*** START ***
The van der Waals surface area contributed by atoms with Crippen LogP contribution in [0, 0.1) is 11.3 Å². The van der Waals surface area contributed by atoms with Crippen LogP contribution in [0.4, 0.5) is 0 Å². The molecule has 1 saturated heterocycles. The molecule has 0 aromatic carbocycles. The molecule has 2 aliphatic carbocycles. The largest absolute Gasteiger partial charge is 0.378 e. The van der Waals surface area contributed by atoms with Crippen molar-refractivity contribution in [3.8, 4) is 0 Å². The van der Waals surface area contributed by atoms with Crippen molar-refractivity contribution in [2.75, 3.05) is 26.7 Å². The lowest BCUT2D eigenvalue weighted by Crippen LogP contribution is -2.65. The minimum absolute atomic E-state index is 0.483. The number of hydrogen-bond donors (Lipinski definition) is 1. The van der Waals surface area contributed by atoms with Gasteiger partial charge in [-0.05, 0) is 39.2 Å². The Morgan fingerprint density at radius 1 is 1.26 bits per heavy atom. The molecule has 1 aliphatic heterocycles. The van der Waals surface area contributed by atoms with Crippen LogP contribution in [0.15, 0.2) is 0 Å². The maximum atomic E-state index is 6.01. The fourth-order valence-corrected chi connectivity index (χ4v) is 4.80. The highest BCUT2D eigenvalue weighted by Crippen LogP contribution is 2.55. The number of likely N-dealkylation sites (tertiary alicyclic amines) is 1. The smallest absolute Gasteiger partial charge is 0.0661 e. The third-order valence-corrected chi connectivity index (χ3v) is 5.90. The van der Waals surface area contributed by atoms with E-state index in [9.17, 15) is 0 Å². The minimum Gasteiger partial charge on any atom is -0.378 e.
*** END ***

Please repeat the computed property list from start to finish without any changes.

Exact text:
The van der Waals surface area contributed by atoms with Crippen LogP contribution in [0, 0.1) is 11.3 Å². The van der Waals surface area contributed by atoms with Crippen LogP contribution in [0.4, 0.5) is 0 Å². The molecule has 1 saturated heterocycles. The molecule has 0 aromatic carbocycles. The molecule has 2 aliphatic carbocycles. The largest absolute Gasteiger partial charge is 0.378 e. The van der Waals surface area contributed by atoms with Crippen molar-refractivity contribution in [3.8, 4) is 0 Å². The van der Waals surface area contributed by atoms with Crippen molar-refractivity contribution in [2.75, 3.05) is 26.7 Å². The lowest BCUT2D eigenvalue weighted by Crippen LogP contribution is -2.65. The minimum absolute atomic E-state index is 0.483. The number of hydrogen-bond donors (Lipinski definition) is 1. The van der Waals surface area contributed by atoms with Gasteiger partial charge in [-0.05, 0) is 39.2 Å². The Morgan fingerprint density at radius 1 is 1.26 bits per heavy atom. The molecule has 1 aliphatic heterocycles. The van der Waals surface area contributed by atoms with Crippen LogP contribution in [0.15, 0.2) is 0 Å². The maximum atomic E-state index is 6.01. The fourth-order valence-corrected chi connectivity index (χ4v) is 4.80. The highest BCUT2D eigenvalue weighted by Crippen LogP contribution is 2.55. The number of likely N-dealkylation sites (tertiary alicyclic amines) is 1. The smallest absolute Gasteiger partial charge is 0.0661 e. The third-order valence-corrected chi connectivity index (χ3v) is 5.90. The van der Waals surface area contributed by atoms with E-state index in [9.17, 15) is 0 Å². The minimum Gasteiger partial charge on any atom is -0.378 e.